History redesigned: Steve Garber, NASA History Web Curator, announced today the redesign and revision of the NASA History website. Still accessible at the same URL, history.nasa.gov, the new site conforms to the NASA portal standards and improves access to files.
October 10, 2004 / 3:46 p.m. ET
Space architect: NASA's chief engineer from 1962 to 1981, Max Faget, 83, passed away Saturday. His design for a one-man spacecraft in 1957 led to the shape of the Mercury capsule, which in turn influenced the designs for the Gemini and Apollo spacecraft. Faget also contributed to the plan for the Space Shuttle orbiter.
October 13, 2004 / 2:46 p.m. ET
Space program: The Space Store, as the Ansari X Prize Foundation's online retailer, now is selling the commemorative program that was offered at the qualifying flights of SpaceShipOne. The full-color book has 50 pages of photos and information about the spacecraft, its creators at Mojave Aerospace Ventures and the X Prize.
October 14, 2004 / 12:07 a.m. ET
Expedition 10 launch: The International Space Station's next crew Leroy Chiao and Salizhan Sharipov lifted off from Baikonur Cosmodrome in Kazakhstan at 11:06 p.m. Wednesday aboard Soyuz TMA-5. After a two-day chase, they will dock with the orbiting outpost on Saturday, beginning their planned six-months on the ISS.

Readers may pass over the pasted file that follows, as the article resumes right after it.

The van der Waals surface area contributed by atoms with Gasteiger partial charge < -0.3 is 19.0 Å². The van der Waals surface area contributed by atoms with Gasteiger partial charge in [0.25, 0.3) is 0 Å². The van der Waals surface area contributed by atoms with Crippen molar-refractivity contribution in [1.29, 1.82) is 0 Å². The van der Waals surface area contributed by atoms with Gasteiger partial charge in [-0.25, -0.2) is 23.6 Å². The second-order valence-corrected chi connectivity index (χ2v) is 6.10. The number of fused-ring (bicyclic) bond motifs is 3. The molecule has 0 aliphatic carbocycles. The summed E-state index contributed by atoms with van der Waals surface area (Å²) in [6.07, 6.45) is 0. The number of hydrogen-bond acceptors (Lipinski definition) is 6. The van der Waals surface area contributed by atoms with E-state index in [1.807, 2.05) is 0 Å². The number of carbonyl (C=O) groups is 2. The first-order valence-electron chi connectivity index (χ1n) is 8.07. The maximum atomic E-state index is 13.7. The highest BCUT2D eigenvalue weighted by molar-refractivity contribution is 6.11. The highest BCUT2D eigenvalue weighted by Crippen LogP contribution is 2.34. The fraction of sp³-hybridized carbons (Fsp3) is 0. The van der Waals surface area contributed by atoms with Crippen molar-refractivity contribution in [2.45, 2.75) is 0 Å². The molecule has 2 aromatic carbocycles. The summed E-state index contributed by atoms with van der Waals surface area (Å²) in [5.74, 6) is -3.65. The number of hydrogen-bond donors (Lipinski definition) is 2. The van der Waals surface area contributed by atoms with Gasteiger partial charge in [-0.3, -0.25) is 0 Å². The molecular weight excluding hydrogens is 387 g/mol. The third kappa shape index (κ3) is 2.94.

October 14, 2004 / 5:37 p.m. ET - UPDATED
A tale of two patches: Will the real Soyuz TMA-5 official emblem please stand up? It would appear that due to late assignments to the mission, in addition to efforts started by different members of the crew, that two designs now exist. One, championed by astronaut Chiao, and designed by Marc Jacobs was prominently displayed during NASA's coverage of the launch last night, as well as appeared in the crew's official portrait. The other, worn on cosmonaut Shargin's Sokol spacesuit and created by Alex Panchenko of USSR-AirSpace, was selected by the Soyuz commander Sharipov (Panchenko also produced the other patches worn by all three TMA-5 members). So which is official? Tradition states that whatever was worn by the crew passes into canon, but we will let you decide.
October 16, 2004 / 12:47 a.m. ET
Cooper's memorial: NASA gathered at the Johnson Space Center Friday to honor the memory of Mercury astronaut Gordon Cooper. The three surviving members of the "Original Seven" joined many of their fellow astronauts to remember their fallen brother. Said Sen. John Glenn, "Gordo has scrambled," invoking the language of test pilots. "I'm sure we'll all rendezvous out there somewhere." The Expedition 9 crew Mike Fincke and Gennady Padalka paid tribute to Cooper from orbit, ringing the ship's bell on the International Space Station.
October 18, 2004 / 11:36 a.m. ET